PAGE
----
Federal Triangle: Public Choice
Concepts of public choice are based on economic analysis of government behavior and of individual citizens with respect to government. It is evident that public choices are guided by different methods than in the private sector where individuals make decisions primarily affecting themselves and self-interest. In the public sphere political decisions are made that affect others, but public decision-makers are guided by the same personal reasons and interest as the businessman. This has become all too obvious from examining federal actions and failures relating to intelligence gathering, analysis and results, leading to avoidance of responsibility by senior government officials before and after terrorist attacks in the U.S. and result in lack from any accountability for dereliction. I view public choice economic analyses as a direct analog to the government paralysis and failures during this time of national need.
Public choice was articulated by James Buchanan and Gordon Tullock about 40 years ago and is the focus of a new book titled "Government Failure" by Gordon Tullock, Arthur Seldon and Gordon Brady. Terrorism is not mentioned anywhere in this primer, but the parallels are crystal clear to any thoughtful reader. The authors make distinctions between the roles and power of bureaucrats who are actually more powerful than elected politicians. Economists base many predictions on the idea that individuals in the marketplace make decisions on an informed basis, while in politics, voter education and misinformation problems are more severe. Voters are badly informed, quite often favoring policies against their own interests. Most politicians, knowing this, attempt to design policies to attract ill-informed voters. In doing so the politician obscures intent while maintaining power in elected office, which is how every politician earns a living. There are even terms in the vernacular such as "log-rolling" (vote trading even when against in principle-pork in your and my district) and "rent seeking" (resource used to pay people with proceeds from activities that have negative social value-subsidizing tobacco farmers) that describe daily work of politicians. It is no wonder politicians are loathed by most of the population.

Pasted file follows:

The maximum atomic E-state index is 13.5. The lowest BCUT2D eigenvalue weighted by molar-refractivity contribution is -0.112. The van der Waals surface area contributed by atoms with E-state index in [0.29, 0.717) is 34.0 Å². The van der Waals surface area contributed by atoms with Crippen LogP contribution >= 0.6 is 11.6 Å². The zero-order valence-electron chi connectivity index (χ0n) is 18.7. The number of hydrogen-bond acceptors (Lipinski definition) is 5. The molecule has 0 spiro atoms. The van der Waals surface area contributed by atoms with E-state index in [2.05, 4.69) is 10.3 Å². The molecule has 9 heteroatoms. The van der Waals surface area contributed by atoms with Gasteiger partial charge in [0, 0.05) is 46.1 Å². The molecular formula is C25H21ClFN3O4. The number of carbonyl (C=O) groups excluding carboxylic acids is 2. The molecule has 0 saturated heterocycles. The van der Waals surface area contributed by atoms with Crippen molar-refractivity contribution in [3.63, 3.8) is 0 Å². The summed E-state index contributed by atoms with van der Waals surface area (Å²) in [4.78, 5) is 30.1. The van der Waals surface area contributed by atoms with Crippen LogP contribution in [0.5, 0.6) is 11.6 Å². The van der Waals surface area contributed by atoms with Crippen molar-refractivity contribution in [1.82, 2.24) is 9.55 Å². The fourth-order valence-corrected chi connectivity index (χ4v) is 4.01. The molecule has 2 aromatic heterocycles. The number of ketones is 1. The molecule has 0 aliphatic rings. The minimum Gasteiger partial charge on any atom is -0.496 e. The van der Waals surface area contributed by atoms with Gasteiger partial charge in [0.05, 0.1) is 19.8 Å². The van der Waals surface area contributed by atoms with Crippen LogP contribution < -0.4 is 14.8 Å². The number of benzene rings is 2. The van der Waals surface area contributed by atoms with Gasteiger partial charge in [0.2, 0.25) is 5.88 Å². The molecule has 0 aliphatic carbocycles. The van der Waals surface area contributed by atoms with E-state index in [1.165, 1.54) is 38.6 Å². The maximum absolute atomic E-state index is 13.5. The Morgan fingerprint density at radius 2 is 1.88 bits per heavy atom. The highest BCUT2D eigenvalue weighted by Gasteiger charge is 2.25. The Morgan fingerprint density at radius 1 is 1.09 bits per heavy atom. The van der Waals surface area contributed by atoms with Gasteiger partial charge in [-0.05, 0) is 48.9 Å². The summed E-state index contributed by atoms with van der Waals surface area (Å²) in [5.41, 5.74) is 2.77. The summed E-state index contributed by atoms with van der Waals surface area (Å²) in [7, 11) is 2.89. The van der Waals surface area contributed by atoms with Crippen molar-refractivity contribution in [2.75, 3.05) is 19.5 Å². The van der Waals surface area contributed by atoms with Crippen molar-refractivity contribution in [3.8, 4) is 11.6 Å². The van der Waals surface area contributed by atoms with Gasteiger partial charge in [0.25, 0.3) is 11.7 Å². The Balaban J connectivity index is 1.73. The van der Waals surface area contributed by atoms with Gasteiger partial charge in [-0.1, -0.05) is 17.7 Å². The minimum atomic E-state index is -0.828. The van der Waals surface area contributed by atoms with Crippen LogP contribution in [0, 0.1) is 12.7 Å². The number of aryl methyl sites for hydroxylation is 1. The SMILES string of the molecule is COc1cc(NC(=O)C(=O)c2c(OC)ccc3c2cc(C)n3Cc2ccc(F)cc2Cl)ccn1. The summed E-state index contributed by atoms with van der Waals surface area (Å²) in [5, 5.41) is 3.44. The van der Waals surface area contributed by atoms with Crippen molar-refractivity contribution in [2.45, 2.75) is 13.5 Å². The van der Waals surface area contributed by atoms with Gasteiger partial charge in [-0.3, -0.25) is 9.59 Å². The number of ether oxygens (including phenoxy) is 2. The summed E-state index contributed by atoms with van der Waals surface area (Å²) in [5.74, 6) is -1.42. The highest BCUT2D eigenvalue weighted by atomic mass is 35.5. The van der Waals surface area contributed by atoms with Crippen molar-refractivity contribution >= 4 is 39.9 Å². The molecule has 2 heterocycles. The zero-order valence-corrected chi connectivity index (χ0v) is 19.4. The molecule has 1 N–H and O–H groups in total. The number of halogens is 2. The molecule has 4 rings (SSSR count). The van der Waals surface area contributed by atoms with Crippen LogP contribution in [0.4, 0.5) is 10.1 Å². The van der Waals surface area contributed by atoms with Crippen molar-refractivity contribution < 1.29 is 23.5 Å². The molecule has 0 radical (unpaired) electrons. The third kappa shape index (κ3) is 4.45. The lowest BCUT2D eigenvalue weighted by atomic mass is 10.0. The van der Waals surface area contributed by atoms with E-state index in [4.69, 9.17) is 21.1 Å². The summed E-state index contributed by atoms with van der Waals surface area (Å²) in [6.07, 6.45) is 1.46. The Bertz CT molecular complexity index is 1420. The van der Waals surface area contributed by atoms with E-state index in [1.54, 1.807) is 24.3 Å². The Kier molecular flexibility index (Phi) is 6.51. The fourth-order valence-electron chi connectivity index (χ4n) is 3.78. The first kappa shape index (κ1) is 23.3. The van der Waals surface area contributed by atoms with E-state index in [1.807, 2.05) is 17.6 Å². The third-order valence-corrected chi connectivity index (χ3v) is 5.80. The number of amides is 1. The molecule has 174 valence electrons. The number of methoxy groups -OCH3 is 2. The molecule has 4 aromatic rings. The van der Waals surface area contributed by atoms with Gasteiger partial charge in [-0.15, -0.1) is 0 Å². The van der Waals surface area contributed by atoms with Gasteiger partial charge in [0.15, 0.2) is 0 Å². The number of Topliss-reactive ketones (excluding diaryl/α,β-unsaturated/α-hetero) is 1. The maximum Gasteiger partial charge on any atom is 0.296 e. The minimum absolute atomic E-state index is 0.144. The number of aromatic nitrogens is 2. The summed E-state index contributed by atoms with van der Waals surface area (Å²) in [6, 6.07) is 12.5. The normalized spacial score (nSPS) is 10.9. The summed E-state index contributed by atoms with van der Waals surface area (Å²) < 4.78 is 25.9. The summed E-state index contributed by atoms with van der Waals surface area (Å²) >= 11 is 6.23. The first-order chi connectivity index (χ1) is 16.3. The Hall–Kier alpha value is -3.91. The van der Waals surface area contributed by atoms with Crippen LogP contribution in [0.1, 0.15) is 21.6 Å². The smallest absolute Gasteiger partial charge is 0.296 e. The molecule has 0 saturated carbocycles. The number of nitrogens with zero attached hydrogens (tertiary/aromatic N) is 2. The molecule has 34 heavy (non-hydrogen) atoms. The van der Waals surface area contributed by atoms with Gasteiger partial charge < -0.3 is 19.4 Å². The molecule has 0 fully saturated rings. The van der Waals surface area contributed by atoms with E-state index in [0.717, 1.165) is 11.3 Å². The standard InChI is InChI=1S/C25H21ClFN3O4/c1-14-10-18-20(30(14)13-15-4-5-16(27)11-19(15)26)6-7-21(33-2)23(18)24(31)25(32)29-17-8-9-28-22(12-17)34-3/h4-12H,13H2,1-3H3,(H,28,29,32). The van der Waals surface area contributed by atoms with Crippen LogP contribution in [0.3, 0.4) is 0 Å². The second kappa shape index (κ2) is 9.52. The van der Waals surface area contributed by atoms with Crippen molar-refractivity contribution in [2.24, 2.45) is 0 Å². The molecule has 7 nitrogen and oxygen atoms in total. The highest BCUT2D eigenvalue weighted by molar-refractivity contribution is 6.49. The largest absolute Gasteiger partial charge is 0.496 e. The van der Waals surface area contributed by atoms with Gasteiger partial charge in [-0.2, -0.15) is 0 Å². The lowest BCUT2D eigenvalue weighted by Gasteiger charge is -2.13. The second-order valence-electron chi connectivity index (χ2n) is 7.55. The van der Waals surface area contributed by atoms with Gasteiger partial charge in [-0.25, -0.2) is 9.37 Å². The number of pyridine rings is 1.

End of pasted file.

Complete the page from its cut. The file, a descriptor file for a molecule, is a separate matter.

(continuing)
Bureaucrats are human too, more interested in personal well being than in public service. They perform tasks and make decisions that have little effect on them and so have weak motivation to consider problems carefully. Because bureaucrats vote, there is little way for politicians to discipline them and because of their strong employment rules, most every bureaucrat can outlast any politician. So there is a difference between the private sector rule of "maximize profits" and bureaucrats in the public sector who claims to "maximize the public interest." Our system of government maintains a disparity because the government bureaucrat never "pays" for actions, always spending other people's resources. When called to task for any perceived failure, as example inefficient spending of resources, a government employee will offer or threaten to cut the popular and highly visible as a proposed remedy. Politicians are aware of this deception by bureaucrats but "keep peace with inferiors" to assure a stable but uneasy relationship.
Experience shows us that nearly without exception, political power does not transform the wielder into a saint, be they elected politicians or government bureaucrats. The same is true in private industry. Selfish interests have driven leaders of WorldCom, ENRON and Arthur Anderson to commit fraud that is well beyond the grief of routine public choice issues. There is no exception in government with the debacle surrounding the terrorist threats and actions. Public and private accountability is something that Americans want and need. Exceeding the boundaries of self-interest into the realm of fraud or cowardly neglect cannot be tolerated. Those who failed so miserably with public or private choices command dismissal or prison.